Education and Health and Social Welfare
These three categories account for the vast majority of government spending. In the 2014 it was 80% of the government spending. Each interacts with the others too, as in Whanau Ora.
Applying our bio-organisation principles
In healthy living systems there are systems within systems within systems. The same should apply to the organisational structure of health, education and welfare. So we are not going to be advocating either centralisation or decentralisation but a model where a local system is part of a bigger system which in turn is part of a national system. Each whole-part will have its own integrity and each will negotiate with other whole-parts for information and materials. And for all of them we will probably need multiple currencies. There will be a national system where the national currency will be used as well as others, and regional systems where regional currencies are used as well as national currencies. We will have to discuss this more of course and flesh out the policy and the possible boundaries.
We would discuss the best way to change this structure. The health, education and welfare function at national level would be for servicing, research, and coordination. Because each subregion would be an entity with its own integrity and patterns, we would expect considerable diversity to develop so that its education, health and welfare systems were suitably appropriate response to its regional conditions.
With the new reality of peak oil and the importance of food security, it is critical we are able to respond quickly to curriculum issues. A central government tends to be less responsive than a local region. It may be more important to return to basic trades, food growing skills and adapt to new ways to transport goods and people. The Transition Town movement will take a leading part in this.
Moreover with many medications and medical devices being derived from oil, it is critical to adapt quickly to a reduction of oil supply and what it will mean for medicine. More power to local areas will be necessary for this quick adaptation.
Unfortunately collectively our health is being undermined all the time by rising food prices which force the vast majority of our people to choose less healthy foods. As a result we have an epidemic of obesity. Oxfam estimates that food prices could rise by 70% by 2020 because of failing rice crops, wheat crops etc cause by climate change.
Because we are facing multiple crises it is essential we have an education system capable of reacting to this crisis. It is possible very rapid changes in our school currricula will be necessary and the only organisational model appropriate for this quick response is the bio-organisation model.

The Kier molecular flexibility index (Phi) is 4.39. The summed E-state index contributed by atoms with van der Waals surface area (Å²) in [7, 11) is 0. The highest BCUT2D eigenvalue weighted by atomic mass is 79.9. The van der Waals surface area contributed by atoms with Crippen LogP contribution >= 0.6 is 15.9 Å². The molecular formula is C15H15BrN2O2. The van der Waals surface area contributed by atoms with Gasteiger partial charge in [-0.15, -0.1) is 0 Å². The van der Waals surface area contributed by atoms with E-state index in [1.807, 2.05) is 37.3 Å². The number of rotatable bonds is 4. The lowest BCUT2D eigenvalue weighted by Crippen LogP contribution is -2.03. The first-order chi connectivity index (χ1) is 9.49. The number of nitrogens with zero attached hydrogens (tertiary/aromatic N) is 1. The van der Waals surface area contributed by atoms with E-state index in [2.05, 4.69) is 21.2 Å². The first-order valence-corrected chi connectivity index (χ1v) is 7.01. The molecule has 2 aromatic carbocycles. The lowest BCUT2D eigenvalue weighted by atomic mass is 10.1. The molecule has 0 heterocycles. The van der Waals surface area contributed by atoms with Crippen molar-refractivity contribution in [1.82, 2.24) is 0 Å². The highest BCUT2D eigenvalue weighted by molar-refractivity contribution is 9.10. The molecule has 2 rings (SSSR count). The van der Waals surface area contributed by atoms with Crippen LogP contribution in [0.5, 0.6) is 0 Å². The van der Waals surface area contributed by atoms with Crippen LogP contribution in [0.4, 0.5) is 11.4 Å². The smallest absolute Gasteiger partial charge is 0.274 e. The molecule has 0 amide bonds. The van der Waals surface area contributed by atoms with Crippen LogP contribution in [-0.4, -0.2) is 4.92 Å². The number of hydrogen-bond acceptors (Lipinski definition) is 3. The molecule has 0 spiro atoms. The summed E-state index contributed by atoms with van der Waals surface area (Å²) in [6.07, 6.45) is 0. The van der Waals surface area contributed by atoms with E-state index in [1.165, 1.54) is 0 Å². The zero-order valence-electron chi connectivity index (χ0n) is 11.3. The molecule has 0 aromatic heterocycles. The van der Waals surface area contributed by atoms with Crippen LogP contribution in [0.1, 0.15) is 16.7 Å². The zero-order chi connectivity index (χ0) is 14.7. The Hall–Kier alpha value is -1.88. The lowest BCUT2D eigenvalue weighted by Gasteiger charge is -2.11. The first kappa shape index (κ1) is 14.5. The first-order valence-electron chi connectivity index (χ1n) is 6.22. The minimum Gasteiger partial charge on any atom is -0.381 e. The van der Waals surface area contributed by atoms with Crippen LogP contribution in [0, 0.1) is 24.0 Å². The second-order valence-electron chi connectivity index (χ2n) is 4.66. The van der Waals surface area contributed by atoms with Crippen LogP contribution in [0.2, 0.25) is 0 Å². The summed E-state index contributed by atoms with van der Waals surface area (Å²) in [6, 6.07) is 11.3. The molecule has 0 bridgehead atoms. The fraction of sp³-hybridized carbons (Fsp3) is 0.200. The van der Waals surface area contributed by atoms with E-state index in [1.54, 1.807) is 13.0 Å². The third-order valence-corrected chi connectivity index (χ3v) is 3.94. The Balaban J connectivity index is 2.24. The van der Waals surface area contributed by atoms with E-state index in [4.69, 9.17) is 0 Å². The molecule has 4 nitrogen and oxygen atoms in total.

Under our policies of currency reform and taxation reform there would be sufficient liquidity in the system to create jobs and a closing gap between rich and poor. So the need for safety net welfare payments would diminish. However there would remain one big issue, that of redefining work to value in monetary terms what society has always claimed to value – the work done caring for young children, the sick and the aged.
1. People should receive benefits in their own right. When a woman is the secondary breadwinner in the household, she disappears in all of this. New Zealand welfare entitlements are not based on individual but joint assessments. This system is having a negative impact on many families. It can undermine marriage or partnerships – separation in order to get a benefit. The system should be changed so that welfare entitlements are based on individual needs rather than household income.
2. The second idea is for a form of universal basic income in which all citizens over a certain age are entitled to receive from the state a certain fixed amount of income (financed out of general taxation) regardless of their employment status.
The Social Security Act 1964 should be repealed and a new system devised which provides an untaxed universal basic income sufficient for people with families to live on. Implement, as Gareth Morgan has suggested, a state paid income for all adult New Zealanders. This is called a Guaranteed Minimum Income, Basic Wage, Universal Income, National Dividend, etc, etc. Our version should be called a “Kiwi Dividend”. … The name “Kiwi Dividend” more correctly labels it as a payment made to all citizens as of right rather than as an act of charity.
(This section to be reviewed in the light of the reciprocity principle in Nature).